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Astron. Astrophys. 317, 193-202 (1997)

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6. Comparisons with observations and inferences on the LIC electron density

One of the main results of the present model is the very small rejection of neutral oxygen outside the heliosphere. As a matter of fact, for the relatively high plasma density used for the computation, about 70% of the neutral O succeeds in penetrating closer than 50 A.U. from the Sun on the upwind side. For a given number density ratio beetwen the heliosphere and the ISM, such an easy entrance allows for higher interstellar plasma densities.

At present the most accurate comparison between interstellar and heliospheric oxygen makes use of Hubble Space Telescope (HST) nearby stars observations on the one hand, and Ulysses SWICS [FORMULA] pick-up data on the other. The most appropriate HST data in the solar environment are those of Linsky et al (1993). These authors have measured both neutral oxygen and neutral hydrogen columns along the line-of-sight towards the nearby star Capella. Towards this target located at 12 pc, only one velocity cloud component produces interstellar absorption lines, the one corresponding to our Local Cloud (Lallement and Bertin, 1992, Lallement et al, 1995). As a consequence, relative abundances deduced from column-densities calculations towards this star directly apply to the LIC (and not to companion clouds) and are the most representative of the extra-heliospheric gas. The Linsky et al data imply a neutral oxygen to neutral hydrogen ratio OI /HI of 4.8 [FORMULA] with a rather small uncertainty of the order of 10%. From the charge-exchange equilibrium described in Sect. 3, the corresponding O ions density outside of the heliosphere is 4.2 [FORMULA] [FORMULA] cm-3, and is independent of the neutral H density. For a plasma density of 0.1 [FORMULA], and using the Fig. 6, the ion density at 5 A.U. is found to be 0.015 x 4.2 [FORMULA] = 6.4 [FORMULA] cm3. The corresponding ion flux assuming all ions are moving at the solar wind speed choosen for the model (450 km [FORMULA] ) is found to be of the order of 30 ions cm2 s-1. This number is dependent on our assumptions on the local proton (= electron) and neutral H densities and on the (assumed constant) solar wind characteristics.

The oxygen ions flux detected by the SWICS instrument at 5 A.U. was of the order of 3100*6. [FORMULA] = 19. cm2 s-1 (Geiss et al, 1994 and Gloeckler et al,1993).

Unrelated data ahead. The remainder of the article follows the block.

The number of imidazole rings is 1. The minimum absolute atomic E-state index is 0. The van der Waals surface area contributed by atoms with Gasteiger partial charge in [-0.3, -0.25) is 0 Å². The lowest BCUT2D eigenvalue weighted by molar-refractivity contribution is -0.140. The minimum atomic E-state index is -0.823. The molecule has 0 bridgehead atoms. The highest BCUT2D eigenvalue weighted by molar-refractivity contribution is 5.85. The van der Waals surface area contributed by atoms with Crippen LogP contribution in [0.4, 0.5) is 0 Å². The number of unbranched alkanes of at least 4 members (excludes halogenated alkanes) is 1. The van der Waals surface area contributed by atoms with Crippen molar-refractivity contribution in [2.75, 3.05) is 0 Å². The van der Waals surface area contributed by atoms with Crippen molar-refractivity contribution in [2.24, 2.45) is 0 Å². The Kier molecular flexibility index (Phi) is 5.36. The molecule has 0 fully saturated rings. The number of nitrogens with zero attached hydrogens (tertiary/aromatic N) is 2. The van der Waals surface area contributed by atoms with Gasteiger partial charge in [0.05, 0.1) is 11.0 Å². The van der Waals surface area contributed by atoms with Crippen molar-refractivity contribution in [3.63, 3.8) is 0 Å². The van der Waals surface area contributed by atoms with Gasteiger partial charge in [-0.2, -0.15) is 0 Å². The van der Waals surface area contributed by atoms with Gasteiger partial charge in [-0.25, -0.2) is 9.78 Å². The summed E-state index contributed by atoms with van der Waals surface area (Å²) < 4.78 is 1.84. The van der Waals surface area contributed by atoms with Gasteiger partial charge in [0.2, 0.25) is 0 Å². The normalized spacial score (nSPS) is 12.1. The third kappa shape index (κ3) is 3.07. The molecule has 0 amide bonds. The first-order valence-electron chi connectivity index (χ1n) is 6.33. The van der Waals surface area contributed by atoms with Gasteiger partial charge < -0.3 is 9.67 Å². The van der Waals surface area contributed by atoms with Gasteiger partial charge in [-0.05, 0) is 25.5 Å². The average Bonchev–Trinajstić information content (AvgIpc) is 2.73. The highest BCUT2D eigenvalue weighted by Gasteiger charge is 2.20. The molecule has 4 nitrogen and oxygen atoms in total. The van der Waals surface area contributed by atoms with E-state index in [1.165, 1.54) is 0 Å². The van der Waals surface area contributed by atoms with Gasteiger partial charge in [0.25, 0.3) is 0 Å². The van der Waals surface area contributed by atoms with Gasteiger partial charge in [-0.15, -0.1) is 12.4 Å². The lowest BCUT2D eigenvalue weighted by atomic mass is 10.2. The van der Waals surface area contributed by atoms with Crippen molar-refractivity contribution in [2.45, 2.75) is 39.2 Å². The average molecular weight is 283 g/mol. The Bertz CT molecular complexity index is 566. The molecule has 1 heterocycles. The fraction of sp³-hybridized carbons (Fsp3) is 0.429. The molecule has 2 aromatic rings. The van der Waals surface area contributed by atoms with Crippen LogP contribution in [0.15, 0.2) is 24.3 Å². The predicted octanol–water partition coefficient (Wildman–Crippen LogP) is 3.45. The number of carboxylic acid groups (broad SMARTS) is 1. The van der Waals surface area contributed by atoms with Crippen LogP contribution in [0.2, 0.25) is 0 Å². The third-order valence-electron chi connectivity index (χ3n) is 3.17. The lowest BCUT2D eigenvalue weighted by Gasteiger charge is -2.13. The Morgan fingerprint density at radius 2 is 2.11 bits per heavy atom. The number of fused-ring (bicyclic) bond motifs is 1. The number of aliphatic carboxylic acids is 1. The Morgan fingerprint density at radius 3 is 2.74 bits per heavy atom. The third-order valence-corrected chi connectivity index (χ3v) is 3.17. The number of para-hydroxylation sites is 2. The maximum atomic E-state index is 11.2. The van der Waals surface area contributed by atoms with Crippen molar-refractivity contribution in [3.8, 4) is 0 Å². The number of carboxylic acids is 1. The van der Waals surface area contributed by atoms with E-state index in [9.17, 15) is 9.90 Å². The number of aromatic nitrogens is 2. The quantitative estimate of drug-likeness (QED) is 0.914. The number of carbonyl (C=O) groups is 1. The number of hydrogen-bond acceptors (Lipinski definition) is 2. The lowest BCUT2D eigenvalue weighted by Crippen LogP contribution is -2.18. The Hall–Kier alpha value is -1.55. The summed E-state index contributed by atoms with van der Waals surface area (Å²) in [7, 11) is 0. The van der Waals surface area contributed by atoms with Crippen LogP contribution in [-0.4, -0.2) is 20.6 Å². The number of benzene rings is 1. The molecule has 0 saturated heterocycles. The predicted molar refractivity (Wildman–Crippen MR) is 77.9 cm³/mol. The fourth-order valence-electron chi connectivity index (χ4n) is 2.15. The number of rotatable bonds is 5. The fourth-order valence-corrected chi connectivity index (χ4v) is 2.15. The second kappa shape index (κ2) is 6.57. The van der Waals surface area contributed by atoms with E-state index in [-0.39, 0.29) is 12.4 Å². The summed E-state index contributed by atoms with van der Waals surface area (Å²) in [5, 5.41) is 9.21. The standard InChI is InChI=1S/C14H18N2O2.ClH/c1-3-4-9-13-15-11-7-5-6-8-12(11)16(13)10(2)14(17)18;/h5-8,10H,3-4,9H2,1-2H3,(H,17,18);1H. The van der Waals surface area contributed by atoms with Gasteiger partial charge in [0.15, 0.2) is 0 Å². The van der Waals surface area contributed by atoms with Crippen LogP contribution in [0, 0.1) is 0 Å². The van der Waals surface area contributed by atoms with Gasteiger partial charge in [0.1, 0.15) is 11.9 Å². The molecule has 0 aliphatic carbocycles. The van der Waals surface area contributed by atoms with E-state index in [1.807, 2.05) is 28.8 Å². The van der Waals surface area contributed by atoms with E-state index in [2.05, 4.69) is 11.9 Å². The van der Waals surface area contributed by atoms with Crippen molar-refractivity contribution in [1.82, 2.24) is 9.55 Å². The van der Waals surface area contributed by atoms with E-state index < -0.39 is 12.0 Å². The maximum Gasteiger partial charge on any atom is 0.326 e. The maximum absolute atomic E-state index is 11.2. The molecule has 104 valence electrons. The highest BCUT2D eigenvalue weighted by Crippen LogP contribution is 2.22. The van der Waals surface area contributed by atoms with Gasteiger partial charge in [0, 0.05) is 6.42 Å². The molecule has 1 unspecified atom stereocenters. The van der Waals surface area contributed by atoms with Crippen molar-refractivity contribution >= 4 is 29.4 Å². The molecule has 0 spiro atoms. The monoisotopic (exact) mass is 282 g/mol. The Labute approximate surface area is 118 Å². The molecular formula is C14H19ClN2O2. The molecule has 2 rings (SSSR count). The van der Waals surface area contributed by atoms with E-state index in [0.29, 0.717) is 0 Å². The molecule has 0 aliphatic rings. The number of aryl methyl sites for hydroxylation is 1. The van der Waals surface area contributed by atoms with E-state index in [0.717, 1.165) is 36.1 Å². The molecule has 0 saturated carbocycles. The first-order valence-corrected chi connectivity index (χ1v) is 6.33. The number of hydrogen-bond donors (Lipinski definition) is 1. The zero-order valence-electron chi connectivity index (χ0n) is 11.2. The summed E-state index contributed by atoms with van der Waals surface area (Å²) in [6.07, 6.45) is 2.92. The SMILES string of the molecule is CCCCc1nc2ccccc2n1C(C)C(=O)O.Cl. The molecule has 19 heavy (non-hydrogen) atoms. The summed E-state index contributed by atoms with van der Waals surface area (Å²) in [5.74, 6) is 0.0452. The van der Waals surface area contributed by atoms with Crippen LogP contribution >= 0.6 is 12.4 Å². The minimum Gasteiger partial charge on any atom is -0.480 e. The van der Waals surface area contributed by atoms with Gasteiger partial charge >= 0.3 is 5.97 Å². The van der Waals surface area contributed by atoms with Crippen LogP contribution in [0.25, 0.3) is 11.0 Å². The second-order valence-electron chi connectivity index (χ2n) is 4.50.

The theoretical and measured values then agree within a factor of 1.5. If taken strictly, the SWICS measurements imply a larger filtration and a plasma density higher than the model value used here, i.e. 0.1 cm-3, or alternately a smaller oxygen density. However a smaller oxygen density implies a smaller neutral H density, and the value we have used here is very close to the lower limit for the neutral hydrogen outside the heliosphere (see Quémerais & al, 1994.) However, in our opinion, the model assumptions on the one hand, in particular the absence of magnetic field, and the constancy of the solar wind, the uncertainties in the fluxes measurements on the other hand (e.g. ions at velocities of the order of 800 km s-1 are not detected, and the ion flux close to the Sun is directly related to the instantaneous solar wind), preclude such a firm conclusion. More data are needed for averaging over spatial and temporal variations of the solar wind and the photoionization. Nevertheless, this rough agreement is promising. It also certainly shows that there is not too much oxygen in the heliosphere for precluding a filtering. On the contrary, the comparison with the interstellar data suggests a substantial filtering, possibly am already decrease included in the present model, plus the suggested additional decrease by 1.5 quoted above).

The neutral oxygen abundance relatively to helium has been deduced by Geiss et al (1994) from oxygen ions fluxes by comparison with pick-up helium fluxes, in the context of classical models, i.e. the resulting number refers to the inner heliosphere, outside the region of significant interaction with the Sun. A He/O ratio of 290 (+ 190, -100) has been inferred from zero temperature models for O and He. Although the comparison is more indirect than the previous one, it is in with the astronomical observations of Linsky et al (1993), which provide HI/OI= 2,100. However, it requires an assumption about the HI/HeI ratio. The Extreme UltraViolet Explorer measurements have provided a series of determination of this ratio towards nearby white dwarfs, with the conclusion that HI/HeI is comprised in the range 9.3- 20.0 depending on the targets, with a mean value of 14.5, implying that in the Sun environnement helium is always at least as ionized as hydrogen (Dupuis et al, 1995). We will make use of these results. If the helium and hydrogen were equally ionized (HI/HeI = 10, i.e. close to the lower value) then the Linsky LIC results give HeI/OI= 210. If HI/HeI has the mean value 14.5 then the Linsky data imply HeI/OI= 145. If one compares with the total range of values derived by Geiss & al (190-480), this implies a large range of possibilities, including no filtration on one hand, or a very strong decrease by a factor of 3 on the other. As a conclusion, the oxygen/helium ratio is also compatible nt filtration of the oxygen atoms. However, the Geiss & al (1994) O and He ions relative fluxes are in good agreement with their models if the oxygen ionization rate is of the order of 3 [FORMULA] s-1 or less. This is in one sense satisfying because it is a reasonable value. But, as already noticed by Fahr & al, 1995, the use of such a reasonable ionization rate, results in a very high HeI/OI ratio of about 400 or more, much larger than the solar system value of 114 suggesting a very strong filtration.